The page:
Known as ‘Khalsa Sirjana Diwas’ (the birth of khalsa), Baisakhi today is celebrated not only by Sikhs and Punjabis, but by all communities with equal enthusiasm. Many Punjabis and Sikhs celebrate Baisakhi in their own way. These are different from the rituals of harvest festival practiced in the villages. Celebrated when the Rabi crop ripens, Baisakhi is not confined too villages and fields only, but now has an urban presence.
The real celebrations are in the villages of Punjab when the crop is harvested. In Anandpur Sahib (the birth place of Khalsa) Baisakhi meals are organized in large numbers. In the cities people visit gurudwaras with the family. Not only Sikhs, but people of other communities also visit the gurudwaras with their families and friends to take a holy dip and savour the langar and kadah prashad.
On this day the gurudwaras are illuminated and there is a 48-hour akhand path and bhog. The day is usually marked with kirtan, kadah prashad and langar. Womenfolk prefer to dress up in white suit with orange dupatta on this day while going to the gurudwara.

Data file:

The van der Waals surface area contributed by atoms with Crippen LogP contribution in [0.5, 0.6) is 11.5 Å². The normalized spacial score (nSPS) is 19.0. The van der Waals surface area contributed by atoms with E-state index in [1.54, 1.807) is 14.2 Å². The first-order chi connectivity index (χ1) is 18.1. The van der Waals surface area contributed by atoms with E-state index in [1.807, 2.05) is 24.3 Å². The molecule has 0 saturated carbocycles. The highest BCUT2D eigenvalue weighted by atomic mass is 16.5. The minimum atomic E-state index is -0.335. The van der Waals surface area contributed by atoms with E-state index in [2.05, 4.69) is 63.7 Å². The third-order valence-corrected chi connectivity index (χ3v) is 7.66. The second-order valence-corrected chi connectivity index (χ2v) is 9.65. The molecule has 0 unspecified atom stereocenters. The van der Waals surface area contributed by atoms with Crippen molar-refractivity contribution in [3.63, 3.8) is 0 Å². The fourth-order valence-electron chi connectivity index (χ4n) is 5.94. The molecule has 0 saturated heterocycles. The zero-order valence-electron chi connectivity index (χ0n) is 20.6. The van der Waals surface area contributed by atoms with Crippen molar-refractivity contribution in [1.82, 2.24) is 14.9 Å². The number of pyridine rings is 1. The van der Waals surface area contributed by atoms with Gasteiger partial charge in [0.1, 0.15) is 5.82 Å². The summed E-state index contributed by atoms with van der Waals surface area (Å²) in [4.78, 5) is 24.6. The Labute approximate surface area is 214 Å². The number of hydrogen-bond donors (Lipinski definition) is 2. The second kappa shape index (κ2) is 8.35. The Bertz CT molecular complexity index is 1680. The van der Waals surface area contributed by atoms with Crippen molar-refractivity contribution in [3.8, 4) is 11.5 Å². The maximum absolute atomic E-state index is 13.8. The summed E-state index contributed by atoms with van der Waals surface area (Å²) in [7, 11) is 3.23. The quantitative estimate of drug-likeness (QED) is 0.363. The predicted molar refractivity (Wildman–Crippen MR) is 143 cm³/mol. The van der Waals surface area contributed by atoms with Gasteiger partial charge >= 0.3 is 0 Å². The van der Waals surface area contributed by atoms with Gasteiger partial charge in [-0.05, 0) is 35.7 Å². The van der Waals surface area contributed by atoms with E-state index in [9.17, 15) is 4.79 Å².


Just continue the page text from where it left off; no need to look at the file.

For Sikhs it holds special significance, as on this very day their 10th guru, Guru Gobind Singh, organised the order of Khalsa and gave a new impetus to the teachings of the earlier nine gurus. As this is an auspicious day many people go for baptism in gurudwaras all over India. As far as the tradition is concerned it varies from family to family. There is a path and bhog followed by kadah prashad and langar.
Baisakhi will be celebrated on 14 April in 2015